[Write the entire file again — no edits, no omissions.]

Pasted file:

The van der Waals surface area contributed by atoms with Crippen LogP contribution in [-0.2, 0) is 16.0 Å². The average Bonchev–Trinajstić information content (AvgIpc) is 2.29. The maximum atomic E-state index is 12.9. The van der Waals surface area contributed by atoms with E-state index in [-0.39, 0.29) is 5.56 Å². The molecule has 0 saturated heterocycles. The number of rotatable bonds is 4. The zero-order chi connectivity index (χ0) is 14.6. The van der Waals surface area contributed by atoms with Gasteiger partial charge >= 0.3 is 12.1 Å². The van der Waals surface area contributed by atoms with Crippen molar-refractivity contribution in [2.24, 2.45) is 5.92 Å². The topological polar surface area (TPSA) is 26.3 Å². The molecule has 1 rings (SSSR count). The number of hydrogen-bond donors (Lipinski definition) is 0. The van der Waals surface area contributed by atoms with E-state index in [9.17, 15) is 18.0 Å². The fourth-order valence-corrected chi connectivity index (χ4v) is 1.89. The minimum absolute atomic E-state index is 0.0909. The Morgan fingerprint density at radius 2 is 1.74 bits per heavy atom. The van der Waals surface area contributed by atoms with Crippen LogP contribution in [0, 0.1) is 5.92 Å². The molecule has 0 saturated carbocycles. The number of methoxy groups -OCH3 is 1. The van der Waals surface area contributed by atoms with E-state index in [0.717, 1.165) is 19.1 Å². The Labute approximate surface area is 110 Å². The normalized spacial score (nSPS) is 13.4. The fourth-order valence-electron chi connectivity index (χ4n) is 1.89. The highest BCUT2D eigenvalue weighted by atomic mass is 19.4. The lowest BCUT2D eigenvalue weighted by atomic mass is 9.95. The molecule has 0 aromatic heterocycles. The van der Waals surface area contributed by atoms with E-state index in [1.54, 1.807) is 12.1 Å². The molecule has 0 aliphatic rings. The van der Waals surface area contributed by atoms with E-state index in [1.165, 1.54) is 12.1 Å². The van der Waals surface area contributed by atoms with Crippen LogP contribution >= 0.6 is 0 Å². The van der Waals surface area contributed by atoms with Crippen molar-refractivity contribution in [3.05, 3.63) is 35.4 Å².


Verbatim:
The van der Waals surface area contributed by atoms with Crippen LogP contribution in [-0.2, 0) is 16.0 Å². The average Bonchev–Trinajstić information content (AvgIpc) is 2.29. The maximum atomic E-state index is 12.9. The van der Waals surface area contributed by atoms with E-state index in [-0.39, 0.29) is 5.56 Å². The molecule has 0 saturated heterocycles. The number of rotatable bonds is 4. The zero-order chi connectivity index (χ0) is 14.6. The van der Waals surface area contributed by atoms with Gasteiger partial charge >= 0.3 is 12.1 Å². The van der Waals surface area contributed by atoms with Crippen molar-refractivity contribution in [2.24, 2.45) is 5.92 Å². The topological polar surface area (TPSA) is 26.3 Å². The molecule has 1 rings (SSSR count). The number of hydrogen-bond donors (Lipinski definition) is 0. The van der Waals surface area contributed by atoms with E-state index in [9.17, 15) is 18.0 Å². The fourth-order valence-corrected chi connectivity index (χ4v) is 1.89. The minimum absolute atomic E-state index is 0.0909. The Morgan fingerprint density at radius 2 is 1.74 bits per heavy atom. The van der Waals surface area contributed by atoms with Crippen LogP contribution in [0, 0.1) is 5.92 Å². The molecule has 0 saturated carbocycles. The number of methoxy groups -OCH3 is 1. The van der Waals surface area contributed by atoms with E-state index in [0.717, 1.165) is 19.1 Å². The Labute approximate surface area is 110 Å². The normalized spacial score (nSPS) is 13.4. The fourth-order valence-electron chi connectivity index (χ4n) is 1.89. The highest BCUT2D eigenvalue weighted by atomic mass is 19.4. The lowest BCUT2D eigenvalue weighted by atomic mass is 9.95. The molecule has 0 aromatic heterocycles. The van der Waals surface area contributed by atoms with E-state index in [1.54, 1.807) is 12.1 Å². The molecule has 0 aliphatic rings. The van der Waals surface area contributed by atoms with E-state index in [1.165, 1.54) is 12.1 Å². The van der Waals surface area contributed by atoms with Crippen LogP contribution >= 0.6 is 0 Å². The van der Waals surface area contributed by atoms with Crippen molar-refractivity contribution in [3.05, 3.63) is 35.4 Å².